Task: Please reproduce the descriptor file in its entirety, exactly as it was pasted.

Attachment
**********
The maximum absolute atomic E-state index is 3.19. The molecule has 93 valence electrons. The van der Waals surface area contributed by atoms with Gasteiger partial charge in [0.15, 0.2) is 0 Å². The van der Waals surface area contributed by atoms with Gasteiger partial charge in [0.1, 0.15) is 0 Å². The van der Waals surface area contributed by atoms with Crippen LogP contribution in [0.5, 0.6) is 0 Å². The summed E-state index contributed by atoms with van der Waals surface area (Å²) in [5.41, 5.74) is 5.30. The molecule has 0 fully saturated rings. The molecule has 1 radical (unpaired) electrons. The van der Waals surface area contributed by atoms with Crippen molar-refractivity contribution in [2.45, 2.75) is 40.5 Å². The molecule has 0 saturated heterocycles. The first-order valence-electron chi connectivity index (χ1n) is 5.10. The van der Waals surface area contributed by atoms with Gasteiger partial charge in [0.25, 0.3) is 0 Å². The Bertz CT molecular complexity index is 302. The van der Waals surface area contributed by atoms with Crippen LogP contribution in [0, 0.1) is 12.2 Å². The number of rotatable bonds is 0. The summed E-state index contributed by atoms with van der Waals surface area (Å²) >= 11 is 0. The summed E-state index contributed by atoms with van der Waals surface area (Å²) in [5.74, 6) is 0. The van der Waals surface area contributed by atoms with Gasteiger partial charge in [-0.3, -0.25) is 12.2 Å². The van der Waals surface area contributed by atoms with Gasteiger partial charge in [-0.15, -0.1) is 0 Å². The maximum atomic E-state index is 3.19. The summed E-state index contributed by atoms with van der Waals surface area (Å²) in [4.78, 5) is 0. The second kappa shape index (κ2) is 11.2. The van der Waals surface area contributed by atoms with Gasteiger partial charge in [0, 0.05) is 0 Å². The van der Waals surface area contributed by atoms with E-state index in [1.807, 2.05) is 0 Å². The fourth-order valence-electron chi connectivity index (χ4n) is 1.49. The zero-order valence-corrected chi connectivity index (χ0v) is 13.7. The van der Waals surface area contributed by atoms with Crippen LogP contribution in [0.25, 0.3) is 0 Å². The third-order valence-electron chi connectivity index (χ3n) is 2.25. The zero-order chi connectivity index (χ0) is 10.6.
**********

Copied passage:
The maximum absolute atomic E-state index is 3.19. The molecule has 93 valence electrons. The van der Waals surface area contributed by atoms with Gasteiger partial charge in [0.15, 0.2) is 0 Å². The van der Waals surface area contributed by atoms with Gasteiger partial charge in [0.1, 0.15) is 0 Å². The van der Waals surface area contributed by atoms with Crippen LogP contribution in [0.5, 0.6) is 0 Å². The summed E-state index contributed by atoms with van der Waals surface area (Å²) in [5.41, 5.74) is 5.30. The molecule has 0 fully saturated rings. The molecule has 1 radical (unpaired) electrons. The van der Waals surface area contributed by atoms with Crippen molar-refractivity contribution in [2.45, 2.75) is 40.5 Å². The molecule has 0 saturated heterocycles. The first-order valence-electron chi connectivity index (χ1n) is 5.10. The van der Waals surface area contributed by atoms with Gasteiger partial charge in [0.25, 0.3) is 0 Å². The Bertz CT molecular complexity index is 302. The van der Waals surface area contributed by atoms with Crippen LogP contribution in [0, 0.1) is 12.2 Å². The number of rotatable bonds is 0. The summed E-state index contributed by atoms with van der Waals surface area (Å²) >= 11 is 0. The summed E-state index contributed by atoms with van der Waals surface area (Å²) in [5.74, 6) is 0. The van der Waals surface area contributed by atoms with Gasteiger partial charge in [-0.3, -0.25) is 12.2 Å². The van der Waals surface area contributed by atoms with Gasteiger partial charge in [-0.15, -0.1) is 0 Å². The maximum atomic E-state index is 3.19. The summed E-state index contributed by atoms with van der Waals surface area (Å²) in [4.78, 5) is 0. The second kappa shape index (κ2) is 11.2. The van der Waals surface area contributed by atoms with Gasteiger partial charge in [0, 0.05) is 0 Å². The van der Waals surface area contributed by atoms with E-state index in [1.807, 2.05) is 0 Å². The fourth-order valence-electron chi connectivity index (χ4n) is 1.49. The zero-order valence-corrected chi connectivity index (χ0v) is 13.7. The van der Waals surface area contributed by atoms with Crippen LogP contribution in [0.25, 0.3) is 0 Å². The third-order valence-electron chi connectivity index (χ3n) is 2.25. The zero-order chi connectivity index (χ0) is 10.6.